I’ve Just Been Told I Have Laryngeal Cancer
There are very few things scarier than being told you have cancer. You may feel like you’re in shock. You may not even want to believe what the doctor has told you. You may have so many questions to ask that you don't even know where to start.
First of all, it’s OK to be overwhelmed. And it’s OK to feel afraid. But you shouldn’t let those feelings stop you from finding out as much as you can about your cancer and about the options you have. Because the more you know, the less helpless and afraid you will feel. And the more you know, the better you will be able to work with your health care team to make the best choices for your treatment.
To decide the best course of treatment, your doctor needs to know as much as possible about your cancer. This will involve getting a variety of tests and working with more than one health care professional.
For example, your health care team will likely include a doctor who specializes in cancer, called a medical oncologist, and an oncology nurse. You may also see cancer specialists with different areas of expertise, such as a radiation oncologist. For laryngeal cancer, it’s also likely you’ll see an ear, nose, and throat specialist (otolaryngologist) or a head and neck surgeon. The team will answer your questions and guide you through each of the steps that you’ll take before, during, and after treatment. Your team will let you know what tests are being done and what the results mean. They’ll help you in making treatment decisions.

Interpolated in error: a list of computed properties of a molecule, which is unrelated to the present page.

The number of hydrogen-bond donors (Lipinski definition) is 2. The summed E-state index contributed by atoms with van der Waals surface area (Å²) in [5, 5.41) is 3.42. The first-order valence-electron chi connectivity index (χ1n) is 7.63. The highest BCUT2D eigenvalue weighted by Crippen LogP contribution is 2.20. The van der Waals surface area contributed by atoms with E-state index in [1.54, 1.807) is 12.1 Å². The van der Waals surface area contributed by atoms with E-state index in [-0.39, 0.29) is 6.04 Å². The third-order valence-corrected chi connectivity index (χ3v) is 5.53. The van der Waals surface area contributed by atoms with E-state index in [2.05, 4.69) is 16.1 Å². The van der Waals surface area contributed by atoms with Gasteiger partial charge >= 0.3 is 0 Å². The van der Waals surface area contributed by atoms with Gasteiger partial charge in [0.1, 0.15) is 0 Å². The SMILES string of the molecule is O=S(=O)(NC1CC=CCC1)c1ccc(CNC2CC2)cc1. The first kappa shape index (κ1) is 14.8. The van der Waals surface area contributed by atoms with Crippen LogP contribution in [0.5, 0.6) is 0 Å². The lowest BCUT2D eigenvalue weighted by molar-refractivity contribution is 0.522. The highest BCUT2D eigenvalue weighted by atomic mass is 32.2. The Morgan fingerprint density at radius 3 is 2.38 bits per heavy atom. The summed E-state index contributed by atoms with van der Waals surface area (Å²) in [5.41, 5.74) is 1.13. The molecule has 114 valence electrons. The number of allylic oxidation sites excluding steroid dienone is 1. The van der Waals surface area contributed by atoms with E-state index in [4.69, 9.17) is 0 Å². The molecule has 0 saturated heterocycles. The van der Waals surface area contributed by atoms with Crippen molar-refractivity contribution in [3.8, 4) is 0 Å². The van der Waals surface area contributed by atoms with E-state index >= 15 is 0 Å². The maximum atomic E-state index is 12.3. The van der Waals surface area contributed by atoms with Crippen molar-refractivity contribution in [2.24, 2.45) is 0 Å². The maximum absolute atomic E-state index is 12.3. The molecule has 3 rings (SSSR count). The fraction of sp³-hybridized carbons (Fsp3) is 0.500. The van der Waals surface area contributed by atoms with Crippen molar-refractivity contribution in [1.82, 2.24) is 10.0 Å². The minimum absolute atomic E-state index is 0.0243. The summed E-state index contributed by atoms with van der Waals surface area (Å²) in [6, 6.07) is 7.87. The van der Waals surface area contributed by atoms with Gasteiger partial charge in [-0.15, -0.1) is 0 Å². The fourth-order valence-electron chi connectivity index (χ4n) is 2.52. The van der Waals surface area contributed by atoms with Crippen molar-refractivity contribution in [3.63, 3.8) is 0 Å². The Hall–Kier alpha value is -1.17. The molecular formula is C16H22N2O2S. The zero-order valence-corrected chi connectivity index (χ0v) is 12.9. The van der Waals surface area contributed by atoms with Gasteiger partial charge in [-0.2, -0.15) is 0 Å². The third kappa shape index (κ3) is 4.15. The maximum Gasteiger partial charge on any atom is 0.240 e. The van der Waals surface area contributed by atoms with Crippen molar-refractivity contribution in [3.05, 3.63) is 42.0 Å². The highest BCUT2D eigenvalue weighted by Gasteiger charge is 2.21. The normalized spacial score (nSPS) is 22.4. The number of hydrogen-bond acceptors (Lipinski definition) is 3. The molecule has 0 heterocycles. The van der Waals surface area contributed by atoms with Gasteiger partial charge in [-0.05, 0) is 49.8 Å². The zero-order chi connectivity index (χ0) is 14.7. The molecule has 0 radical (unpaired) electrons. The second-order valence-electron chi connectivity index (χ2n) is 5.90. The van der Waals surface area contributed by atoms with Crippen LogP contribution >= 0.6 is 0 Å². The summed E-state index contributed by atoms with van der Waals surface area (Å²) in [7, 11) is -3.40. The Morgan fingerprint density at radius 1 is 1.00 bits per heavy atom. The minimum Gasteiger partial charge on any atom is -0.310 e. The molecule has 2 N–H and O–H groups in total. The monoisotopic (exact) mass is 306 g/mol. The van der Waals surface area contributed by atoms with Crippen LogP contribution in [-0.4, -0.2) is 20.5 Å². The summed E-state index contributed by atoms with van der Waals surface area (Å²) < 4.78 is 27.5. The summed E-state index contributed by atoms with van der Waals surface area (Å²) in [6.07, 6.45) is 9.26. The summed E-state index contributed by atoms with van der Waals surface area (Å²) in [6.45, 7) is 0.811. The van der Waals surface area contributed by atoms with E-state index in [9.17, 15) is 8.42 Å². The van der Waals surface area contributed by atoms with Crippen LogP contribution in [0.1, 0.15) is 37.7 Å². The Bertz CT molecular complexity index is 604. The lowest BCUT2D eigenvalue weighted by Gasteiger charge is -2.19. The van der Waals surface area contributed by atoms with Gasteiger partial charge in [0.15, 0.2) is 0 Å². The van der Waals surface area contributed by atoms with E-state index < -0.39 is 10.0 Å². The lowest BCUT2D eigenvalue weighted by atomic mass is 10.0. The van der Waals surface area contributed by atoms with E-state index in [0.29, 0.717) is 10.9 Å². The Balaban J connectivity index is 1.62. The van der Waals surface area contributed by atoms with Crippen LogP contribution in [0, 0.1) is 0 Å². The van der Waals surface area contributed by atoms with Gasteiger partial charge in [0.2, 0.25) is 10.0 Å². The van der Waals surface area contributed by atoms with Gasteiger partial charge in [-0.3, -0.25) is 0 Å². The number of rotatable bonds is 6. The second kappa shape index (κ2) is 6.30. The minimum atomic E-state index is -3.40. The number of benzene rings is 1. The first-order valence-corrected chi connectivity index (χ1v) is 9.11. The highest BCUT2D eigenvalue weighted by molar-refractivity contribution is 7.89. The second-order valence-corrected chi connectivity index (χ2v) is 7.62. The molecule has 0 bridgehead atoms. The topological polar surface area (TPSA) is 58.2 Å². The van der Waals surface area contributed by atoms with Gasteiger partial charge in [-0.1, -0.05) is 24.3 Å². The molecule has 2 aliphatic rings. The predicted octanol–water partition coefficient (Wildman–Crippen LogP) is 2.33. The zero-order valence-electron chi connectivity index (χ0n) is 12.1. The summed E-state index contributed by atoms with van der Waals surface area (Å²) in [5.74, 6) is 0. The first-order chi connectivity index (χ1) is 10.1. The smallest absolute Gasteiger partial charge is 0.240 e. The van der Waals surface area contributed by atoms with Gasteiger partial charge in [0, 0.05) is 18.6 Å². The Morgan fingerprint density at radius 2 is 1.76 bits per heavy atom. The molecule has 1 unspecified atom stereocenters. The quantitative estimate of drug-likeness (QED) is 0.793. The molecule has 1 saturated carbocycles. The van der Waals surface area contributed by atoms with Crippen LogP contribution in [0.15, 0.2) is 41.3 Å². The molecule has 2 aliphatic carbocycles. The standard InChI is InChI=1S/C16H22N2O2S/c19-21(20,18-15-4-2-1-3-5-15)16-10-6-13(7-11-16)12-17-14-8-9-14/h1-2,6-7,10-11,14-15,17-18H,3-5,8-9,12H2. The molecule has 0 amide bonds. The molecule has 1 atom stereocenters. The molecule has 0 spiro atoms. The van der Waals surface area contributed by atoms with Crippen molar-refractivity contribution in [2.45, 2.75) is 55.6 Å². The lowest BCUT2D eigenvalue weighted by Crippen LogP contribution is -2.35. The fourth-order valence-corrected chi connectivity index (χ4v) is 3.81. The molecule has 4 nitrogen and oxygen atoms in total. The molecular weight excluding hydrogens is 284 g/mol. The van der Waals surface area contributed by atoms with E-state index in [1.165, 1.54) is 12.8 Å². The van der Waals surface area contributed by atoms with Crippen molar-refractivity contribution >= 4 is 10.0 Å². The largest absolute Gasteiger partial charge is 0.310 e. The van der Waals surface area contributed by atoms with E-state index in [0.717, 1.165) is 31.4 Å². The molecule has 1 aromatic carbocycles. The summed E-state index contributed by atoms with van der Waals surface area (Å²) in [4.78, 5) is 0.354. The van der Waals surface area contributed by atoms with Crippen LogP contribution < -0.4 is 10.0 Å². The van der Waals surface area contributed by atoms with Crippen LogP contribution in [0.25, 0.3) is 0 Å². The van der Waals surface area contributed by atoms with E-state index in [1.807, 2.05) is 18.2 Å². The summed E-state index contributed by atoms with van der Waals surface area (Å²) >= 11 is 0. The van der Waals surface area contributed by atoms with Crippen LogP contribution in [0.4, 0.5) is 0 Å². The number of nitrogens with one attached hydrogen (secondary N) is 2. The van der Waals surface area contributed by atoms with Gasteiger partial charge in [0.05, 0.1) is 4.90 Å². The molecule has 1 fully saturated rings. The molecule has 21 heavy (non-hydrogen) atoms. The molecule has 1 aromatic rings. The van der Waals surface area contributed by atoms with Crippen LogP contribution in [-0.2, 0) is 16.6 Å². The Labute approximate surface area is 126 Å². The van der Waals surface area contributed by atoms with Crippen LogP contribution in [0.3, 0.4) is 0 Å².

If you or a family member has been diagnosed with laryngeal cancer, you may want to consider getting a second opinion. In fact, some insurance companies require a second opinion for such diagnoses. According to the National Cancer Institute, it is unlikely that the time it will take to get a second opinion will have a negative impact on your treatment. The peace of mind a second opinion provides may be well worth the effort.
People with laryngeal cancer now have more treatment choices than ever before. There is more hope for survival, especially when the cancer is found at an early stage. Doctors keep finding new ways to help people with laryngeal cancer. There is more being learned about this type of cancer and its prevention, detection, and treatment every day.